Spectacular CWGC Special Memorial in West Yorkshire Cemetery
At Keighley's Morton Cemetery, there is a spectacular Commonwealth War Graves Commission Special Memorial commemorating 22 Commonwealth burials of the First World War. It consists of a Portland Stone statue of a Soldier and two panels upon which are carved the names of 22 soldiers who died of Sickness or Wounds at Keighley War Hospital.
My first port of call was to look at information on the Commonwealth War Graves Commission website.
Graves Registration Report
According to William J Ball, Area Inspector completed on 22 April 1922.
There are 22 Commonwealth burials of the 1914-1918 war commemorated here on panels adjoining a Special Memorial in the form of a life size Portland Stone statue of a First World War Soldier upon a decorated podium. There are an additional 6 Commonwealth burials of the 1939-1945 war, individually marked, throughout the cemetery.
In Grateful Memory of these men who served in the Great War, and died of Sickness and Wounds in the Keighley War Hospital
Monument - figure of Soldier in uniform in Limestone (probably Bath] on GritStone Base (about 20 feet high)
Their Name Liveth For Evermore
Category of Graves:
Graves in Special Plot (C) assigned by LocalAuthority for War Graves but not under Military Control.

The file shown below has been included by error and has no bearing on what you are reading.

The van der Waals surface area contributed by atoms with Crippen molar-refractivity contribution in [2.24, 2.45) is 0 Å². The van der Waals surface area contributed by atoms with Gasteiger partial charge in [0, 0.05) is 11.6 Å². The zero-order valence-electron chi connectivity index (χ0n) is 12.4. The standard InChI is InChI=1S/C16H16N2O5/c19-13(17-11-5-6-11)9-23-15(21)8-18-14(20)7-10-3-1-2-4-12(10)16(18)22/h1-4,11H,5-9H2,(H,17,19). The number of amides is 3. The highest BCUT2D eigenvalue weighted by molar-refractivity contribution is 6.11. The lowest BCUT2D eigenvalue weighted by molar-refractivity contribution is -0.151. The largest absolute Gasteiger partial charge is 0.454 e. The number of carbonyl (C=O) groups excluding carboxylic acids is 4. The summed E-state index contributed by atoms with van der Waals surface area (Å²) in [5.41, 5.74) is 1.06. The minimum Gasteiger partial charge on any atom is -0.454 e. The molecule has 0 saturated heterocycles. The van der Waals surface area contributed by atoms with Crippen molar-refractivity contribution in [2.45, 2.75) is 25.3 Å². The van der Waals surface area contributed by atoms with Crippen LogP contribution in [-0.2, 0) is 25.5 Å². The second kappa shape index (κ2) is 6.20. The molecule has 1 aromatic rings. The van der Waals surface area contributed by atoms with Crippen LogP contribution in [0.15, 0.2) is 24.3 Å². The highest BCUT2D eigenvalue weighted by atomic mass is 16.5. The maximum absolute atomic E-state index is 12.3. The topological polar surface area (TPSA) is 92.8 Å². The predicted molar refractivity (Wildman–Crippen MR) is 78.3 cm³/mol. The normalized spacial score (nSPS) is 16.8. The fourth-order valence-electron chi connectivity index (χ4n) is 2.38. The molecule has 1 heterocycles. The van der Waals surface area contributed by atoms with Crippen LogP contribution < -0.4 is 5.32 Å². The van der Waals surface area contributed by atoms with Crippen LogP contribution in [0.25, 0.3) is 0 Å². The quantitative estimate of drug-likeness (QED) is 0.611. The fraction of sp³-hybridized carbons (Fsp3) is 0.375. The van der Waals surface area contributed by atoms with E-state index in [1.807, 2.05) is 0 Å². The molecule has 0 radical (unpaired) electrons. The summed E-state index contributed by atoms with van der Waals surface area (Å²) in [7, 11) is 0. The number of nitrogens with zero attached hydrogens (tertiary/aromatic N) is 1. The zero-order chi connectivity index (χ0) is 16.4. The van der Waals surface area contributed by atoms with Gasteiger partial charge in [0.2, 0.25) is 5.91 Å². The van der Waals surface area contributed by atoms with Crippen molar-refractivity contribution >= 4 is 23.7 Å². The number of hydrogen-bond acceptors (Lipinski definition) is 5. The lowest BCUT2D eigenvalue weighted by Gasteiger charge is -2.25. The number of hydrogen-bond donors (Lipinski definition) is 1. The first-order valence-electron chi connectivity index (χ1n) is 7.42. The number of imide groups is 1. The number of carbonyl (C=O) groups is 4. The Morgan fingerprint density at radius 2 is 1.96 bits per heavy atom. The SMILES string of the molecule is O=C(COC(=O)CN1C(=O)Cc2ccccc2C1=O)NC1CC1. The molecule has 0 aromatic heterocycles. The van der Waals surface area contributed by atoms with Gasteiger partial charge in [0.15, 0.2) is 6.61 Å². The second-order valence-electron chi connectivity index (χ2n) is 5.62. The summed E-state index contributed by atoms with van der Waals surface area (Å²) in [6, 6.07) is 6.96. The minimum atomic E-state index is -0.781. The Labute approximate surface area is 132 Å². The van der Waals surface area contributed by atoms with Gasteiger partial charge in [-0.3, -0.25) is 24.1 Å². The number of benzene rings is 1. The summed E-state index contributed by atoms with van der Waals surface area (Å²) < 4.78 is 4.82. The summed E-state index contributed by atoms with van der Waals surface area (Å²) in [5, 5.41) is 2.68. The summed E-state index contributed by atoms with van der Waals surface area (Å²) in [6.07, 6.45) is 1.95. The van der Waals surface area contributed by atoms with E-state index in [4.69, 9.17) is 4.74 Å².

There is a discrepancy here as only 21 of the 22 servicemen listed on the memorial are actually buried in front of the memorial. Gunner Christopher Brown Royal Field Artillery who served with C Battery, 174th Brigade is buried separately towards the bottom of the cemetery. I am presuming this was because he was a local man. A CWGC headstone has been erected on the family grave. The CWGC Area Inspector records him as being buried in an isolated grave in the Civilian Cemetery, noting that he lies in a plot intended for three burials - presumably the other two places were for his parents.
I was quite interested to see that the CWGC War Grave Register had been amended following the removal of a large number of German graves were exhumed and removed to Cannock Chase's German War Cemeteries after the Second World War. What happened [I wonder] to the German MemoriaL which was designed by one of the interned German Officers? Probably broken up, I guess?
The Imperial War Museum's War Memorial Register has made details of the memorials construction under a Creative Commons licence - ¢his information is made available under a Creative Commons BY-NC licence.
IWM War Memorial Register
The memorial was unveiled August 12, 1921 in a ceremony attended by local clergy and dignitaries and dedicated by the Bishop of Bradford.
FIGURE OF A SOLDIER IN MOURNING POSE WITH HEAD BOWED AND RIFLE REVERSED. ON SQUARE PLINTH WITH TWO FLANKING PANELS DECORATED AS BELOW. WHOLE MEMORIAL STANDS ON CRUCIFORM BASE FLANKING PANELS DECORATED WITH CARVED RELIEF DEPICTING ANGELS ON FRONT FACE AND LIONS ON REAR
1914 - 1918/ THOSE HONOURED HERE DIED IN/ THE SERVICE OF THEIR COUNTRY/ AND LIE BURIED NEAR THIS SPOT/ (NAMES)
- Measurements: height 840MM, width 2070MM
- Materials: Stone - Portland
- Measurements: height 920MM, width 2070MM
- Materials: Stone - York
- Measurements: Undefined
- Materials: Stone - Portland
War Memorials Trust
VERY UNUSUAL MEMORIAL IN THAT IT APPEARS TO HAVE BEEN CONSTRUCTED AS A LOCAL INITIATIVE TO COMMEMORATE SERVICEMEN WHO DIED IN KEIGHLEY WAR HOSPITAL AND THEN SEEM TO HAVE BEEN TRANSFERRED TO THE CWGC. THIS PROBABLY EXPLAINS WHY THE NAME PANELS HAVE RECENTLY BEEN RE-CUT WHILST THE MORE DECORATIVE ELEMENTS OF THE MEMORIAL ARE QUITE WEATHERED. THE RIFLE IN PARTICULAR HAS DETIORATED QUITE BADLY
Here are a selection images of the memorial: